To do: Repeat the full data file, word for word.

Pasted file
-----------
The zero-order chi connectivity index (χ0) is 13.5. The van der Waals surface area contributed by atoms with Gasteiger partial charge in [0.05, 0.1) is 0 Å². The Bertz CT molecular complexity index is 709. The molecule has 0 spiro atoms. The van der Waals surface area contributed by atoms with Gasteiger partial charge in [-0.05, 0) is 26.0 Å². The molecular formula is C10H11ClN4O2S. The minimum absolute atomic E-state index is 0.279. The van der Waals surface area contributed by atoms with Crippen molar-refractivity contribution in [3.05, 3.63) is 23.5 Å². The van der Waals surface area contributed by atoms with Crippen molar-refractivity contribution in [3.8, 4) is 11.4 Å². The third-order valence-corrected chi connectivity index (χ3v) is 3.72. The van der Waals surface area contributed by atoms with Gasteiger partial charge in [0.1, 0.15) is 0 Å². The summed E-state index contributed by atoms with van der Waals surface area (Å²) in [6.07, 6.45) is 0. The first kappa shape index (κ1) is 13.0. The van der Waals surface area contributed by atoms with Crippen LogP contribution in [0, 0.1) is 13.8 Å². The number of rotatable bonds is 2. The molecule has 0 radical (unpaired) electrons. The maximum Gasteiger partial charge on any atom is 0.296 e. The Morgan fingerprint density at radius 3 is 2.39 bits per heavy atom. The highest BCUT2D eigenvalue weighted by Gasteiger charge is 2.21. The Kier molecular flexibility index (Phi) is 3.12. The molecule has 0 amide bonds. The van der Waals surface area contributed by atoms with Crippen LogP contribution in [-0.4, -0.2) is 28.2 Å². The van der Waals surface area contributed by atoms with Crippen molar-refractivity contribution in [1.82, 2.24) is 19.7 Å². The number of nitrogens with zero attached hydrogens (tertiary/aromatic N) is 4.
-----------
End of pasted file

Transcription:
The zero-order chi connectivity index (χ0) is 13.5. The van der Waals surface area contributed by atoms with Gasteiger partial charge in [0.05, 0.1) is 0 Å². The Bertz CT molecular complexity index is 709. The molecule has 0 spiro atoms. The van der Waals surface area contributed by atoms with Gasteiger partial charge in [-0.05, 0) is 26.0 Å². The molecular formula is C10H11ClN4O2S. The minimum absolute atomic E-state index is 0.279. The van der Waals surface area contributed by atoms with Crippen molar-refractivity contribution in [3.05, 3.63) is 23.5 Å². The van der Waals surface area contributed by atoms with Crippen molar-refractivity contribution in [3.8, 4) is 11.4 Å². The third-order valence-corrected chi connectivity index (χ3v) is 3.72. The van der Waals surface area contributed by atoms with Gasteiger partial charge in [0.1, 0.15) is 0 Å². The summed E-state index contributed by atoms with van der Waals surface area (Å²) in [6.07, 6.45) is 0. The first kappa shape index (κ1) is 13.0. The van der Waals surface area contributed by atoms with Crippen LogP contribution in [0, 0.1) is 13.8 Å². The number of rotatable bonds is 2. The molecule has 0 radical (unpaired) electrons. The maximum Gasteiger partial charge on any atom is 0.296 e. The Morgan fingerprint density at radius 3 is 2.39 bits per heavy atom. The highest BCUT2D eigenvalue weighted by Gasteiger charge is 2.21. The Kier molecular flexibility index (Phi) is 3.12. The molecule has 0 amide bonds. The van der Waals surface area contributed by atoms with Crippen LogP contribution in [-0.4, -0.2) is 28.2 Å². The van der Waals surface area contributed by atoms with Crippen molar-refractivity contribution in [1.82, 2.24) is 19.7 Å². The number of nitrogens with zero attached hydrogens (tertiary/aromatic N) is 4.